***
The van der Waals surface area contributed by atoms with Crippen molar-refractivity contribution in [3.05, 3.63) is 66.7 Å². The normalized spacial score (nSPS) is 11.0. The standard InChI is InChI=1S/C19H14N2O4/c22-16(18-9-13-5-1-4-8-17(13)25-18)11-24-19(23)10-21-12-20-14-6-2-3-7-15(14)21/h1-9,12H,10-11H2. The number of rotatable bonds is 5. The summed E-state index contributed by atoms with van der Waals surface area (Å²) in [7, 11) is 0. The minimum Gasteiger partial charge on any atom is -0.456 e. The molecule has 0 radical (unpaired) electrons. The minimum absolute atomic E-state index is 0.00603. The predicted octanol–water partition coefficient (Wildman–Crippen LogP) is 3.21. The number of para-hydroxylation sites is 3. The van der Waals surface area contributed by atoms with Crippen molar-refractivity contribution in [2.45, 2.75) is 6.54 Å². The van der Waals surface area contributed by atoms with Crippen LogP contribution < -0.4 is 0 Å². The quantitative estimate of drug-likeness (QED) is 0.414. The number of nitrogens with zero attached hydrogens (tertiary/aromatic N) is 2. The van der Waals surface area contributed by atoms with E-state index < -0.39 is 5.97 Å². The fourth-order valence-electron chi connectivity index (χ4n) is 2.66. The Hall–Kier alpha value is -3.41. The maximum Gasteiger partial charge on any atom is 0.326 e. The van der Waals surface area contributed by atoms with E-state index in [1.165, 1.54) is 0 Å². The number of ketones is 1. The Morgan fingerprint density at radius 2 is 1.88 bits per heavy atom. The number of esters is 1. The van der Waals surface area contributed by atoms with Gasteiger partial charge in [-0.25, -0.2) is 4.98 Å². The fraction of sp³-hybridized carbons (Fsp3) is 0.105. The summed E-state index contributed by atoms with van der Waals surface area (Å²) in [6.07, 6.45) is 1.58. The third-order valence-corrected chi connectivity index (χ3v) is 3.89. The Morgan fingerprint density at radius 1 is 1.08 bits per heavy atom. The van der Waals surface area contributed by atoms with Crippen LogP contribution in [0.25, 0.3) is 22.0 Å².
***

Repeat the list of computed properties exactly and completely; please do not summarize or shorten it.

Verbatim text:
The van der Waals surface area contributed by atoms with Crippen molar-refractivity contribution in [3.05, 3.63) is 66.7 Å². The normalized spacial score (nSPS) is 11.0. The standard InChI is InChI=1S/C19H14N2O4/c22-16(18-9-13-5-1-4-8-17(13)25-18)11-24-19(23)10-21-12-20-14-6-2-3-7-15(14)21/h1-9,12H,10-11H2. The number of rotatable bonds is 5. The summed E-state index contributed by atoms with van der Waals surface area (Å²) in [7, 11) is 0. The minimum Gasteiger partial charge on any atom is -0.456 e. The molecule has 0 radical (unpaired) electrons. The minimum absolute atomic E-state index is 0.00603. The predicted octanol–water partition coefficient (Wildman–Crippen LogP) is 3.21. The number of para-hydroxylation sites is 3. The van der Waals surface area contributed by atoms with Crippen molar-refractivity contribution in [2.45, 2.75) is 6.54 Å². The van der Waals surface area contributed by atoms with Crippen LogP contribution < -0.4 is 0 Å². The quantitative estimate of drug-likeness (QED) is 0.414. The number of nitrogens with zero attached hydrogens (tertiary/aromatic N) is 2. The van der Waals surface area contributed by atoms with E-state index < -0.39 is 5.97 Å². The fourth-order valence-electron chi connectivity index (χ4n) is 2.66. The Hall–Kier alpha value is -3.41. The maximum Gasteiger partial charge on any atom is 0.326 e. The van der Waals surface area contributed by atoms with E-state index in [1.165, 1.54) is 0 Å². The number of ketones is 1. The Morgan fingerprint density at radius 2 is 1.88 bits per heavy atom. The number of esters is 1. The van der Waals surface area contributed by atoms with Gasteiger partial charge in [-0.25, -0.2) is 4.98 Å². The fraction of sp³-hybridized carbons (Fsp3) is 0.105. The summed E-state index contributed by atoms with van der Waals surface area (Å²) in [6.07, 6.45) is 1.58. The third-order valence-corrected chi connectivity index (χ3v) is 3.89. The Morgan fingerprint density at radius 1 is 1.08 bits per heavy atom. The van der Waals surface area contributed by atoms with Crippen LogP contribution in [0.25, 0.3) is 22.0 Å².